Getting younger people involved - HHC Scholarship?


One thing that bothered me while attending HHC this year was the lack of younger people in the group. While everyone there was the picture of health and vigor, it would be nice to get some younger people involved in the community.

Here's one idea: provide an "HHC scholarship" to a college (or graduate) student. The idea is to raise enough money that we could pay for the travel and lodging costs for a student to attend HHC. This would probably cost $500-$1,000.

Even better would be to pay the way for a high school student, but now we're talking about a minor, which means they'd need to be accompanied by a parent, which nearly doubles the cost.

Do you think something like this would work? Would enough people be willing to donate money to pay for it? Is there some other way to encourage the next generation of RPN enthusiasts?



Having been to two HHC conferences, I'd say anything outside bald 50yr old male would qualify as "welcome diversity". Otherwise it really depends on how you define "young".

I'd chip in for something like that.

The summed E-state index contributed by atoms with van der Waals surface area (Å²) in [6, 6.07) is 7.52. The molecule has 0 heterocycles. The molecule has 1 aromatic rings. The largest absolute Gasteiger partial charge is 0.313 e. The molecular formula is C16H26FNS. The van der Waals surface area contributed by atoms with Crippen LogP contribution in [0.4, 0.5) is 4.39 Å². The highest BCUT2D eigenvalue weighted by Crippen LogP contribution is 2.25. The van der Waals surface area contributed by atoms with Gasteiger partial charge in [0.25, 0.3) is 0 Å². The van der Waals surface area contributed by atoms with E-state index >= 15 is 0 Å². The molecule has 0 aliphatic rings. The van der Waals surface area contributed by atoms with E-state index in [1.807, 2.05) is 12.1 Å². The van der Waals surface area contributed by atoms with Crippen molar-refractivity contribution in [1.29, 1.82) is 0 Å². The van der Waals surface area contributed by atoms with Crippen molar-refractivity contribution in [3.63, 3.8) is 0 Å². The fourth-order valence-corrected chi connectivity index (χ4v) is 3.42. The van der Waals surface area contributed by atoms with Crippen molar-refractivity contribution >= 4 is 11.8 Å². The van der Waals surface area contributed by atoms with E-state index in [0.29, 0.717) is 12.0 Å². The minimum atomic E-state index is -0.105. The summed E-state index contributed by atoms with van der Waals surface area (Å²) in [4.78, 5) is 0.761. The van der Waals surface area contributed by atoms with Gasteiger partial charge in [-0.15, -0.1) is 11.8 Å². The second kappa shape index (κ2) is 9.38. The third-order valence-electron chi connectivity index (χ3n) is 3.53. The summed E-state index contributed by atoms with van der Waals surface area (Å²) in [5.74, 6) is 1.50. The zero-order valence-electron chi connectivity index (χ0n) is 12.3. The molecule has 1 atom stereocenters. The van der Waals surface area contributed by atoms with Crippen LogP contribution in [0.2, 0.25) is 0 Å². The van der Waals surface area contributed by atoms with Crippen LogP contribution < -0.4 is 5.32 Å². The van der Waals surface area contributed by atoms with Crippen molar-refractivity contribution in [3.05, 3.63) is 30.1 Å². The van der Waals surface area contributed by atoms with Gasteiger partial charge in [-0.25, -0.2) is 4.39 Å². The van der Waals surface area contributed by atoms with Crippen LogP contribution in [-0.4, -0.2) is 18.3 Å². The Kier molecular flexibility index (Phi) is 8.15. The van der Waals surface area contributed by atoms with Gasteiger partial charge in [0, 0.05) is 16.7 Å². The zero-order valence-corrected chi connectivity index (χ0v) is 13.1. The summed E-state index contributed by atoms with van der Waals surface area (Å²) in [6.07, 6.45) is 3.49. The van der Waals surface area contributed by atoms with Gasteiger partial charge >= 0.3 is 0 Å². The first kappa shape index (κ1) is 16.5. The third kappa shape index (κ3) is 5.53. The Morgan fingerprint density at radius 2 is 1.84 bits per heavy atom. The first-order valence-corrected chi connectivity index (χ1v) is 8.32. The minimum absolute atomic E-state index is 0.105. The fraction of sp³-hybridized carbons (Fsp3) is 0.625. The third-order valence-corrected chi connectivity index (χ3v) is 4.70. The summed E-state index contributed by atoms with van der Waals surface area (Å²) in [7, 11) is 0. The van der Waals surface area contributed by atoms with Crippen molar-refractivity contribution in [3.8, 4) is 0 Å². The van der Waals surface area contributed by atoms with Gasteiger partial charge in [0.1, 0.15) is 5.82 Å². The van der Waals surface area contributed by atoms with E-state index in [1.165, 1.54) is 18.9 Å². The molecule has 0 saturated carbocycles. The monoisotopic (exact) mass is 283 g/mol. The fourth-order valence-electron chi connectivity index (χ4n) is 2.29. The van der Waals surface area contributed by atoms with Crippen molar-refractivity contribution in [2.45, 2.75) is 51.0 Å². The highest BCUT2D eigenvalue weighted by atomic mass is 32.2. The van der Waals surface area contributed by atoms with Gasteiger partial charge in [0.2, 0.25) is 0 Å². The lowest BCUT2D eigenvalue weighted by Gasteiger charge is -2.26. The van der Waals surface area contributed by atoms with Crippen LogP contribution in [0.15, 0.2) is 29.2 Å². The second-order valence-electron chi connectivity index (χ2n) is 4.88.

that hurt ;-)



supersmart canadian pilots with beautiful clocks and how-to calculator repair books count as diversity :-)




Taking the opportunity: What's about THE BOOK?


Hey! I have all my hair and I JUST turned 50. Also I'm short. That has to add some diversity!


I have my hair too! I just wish I had more than one of them....

Edited: 19 Nov 2010, 6:48 a.m.


The HHC meetings can perhaps bee seen as the meeting of the old wizards who had been involved in perfecting the art of computing with calculators. Attendants come to give homage to another era--the pre-PC era--when programmable calculators were special.

Last month I was in Vienna and (re)visited Freud's apartment on Berggasse street. I sat in one of the rooms looking at the pictures on the wall. Some of these pictures included ones for many small-size far and middle Eastern gods and goddesses (I have actually seen Freud's collection in the house he lived in until his death, in London a few years ago). I came to a realization that our calculators where perhaps small-size statues to the gods and goddesses of the digital world!! The buttons and display represented the way we "speak" to these deities and how the reply back!



Namir --

Your second paragraph was an interesting philosophical (and quasi-psychological) perspective. I'd never thought of it quite that way...

Your opening sentence was spot-on, I'd say.

-- KS

Edited: 19 Nov 2010, 10:59 p.m.


Thank you Karl!



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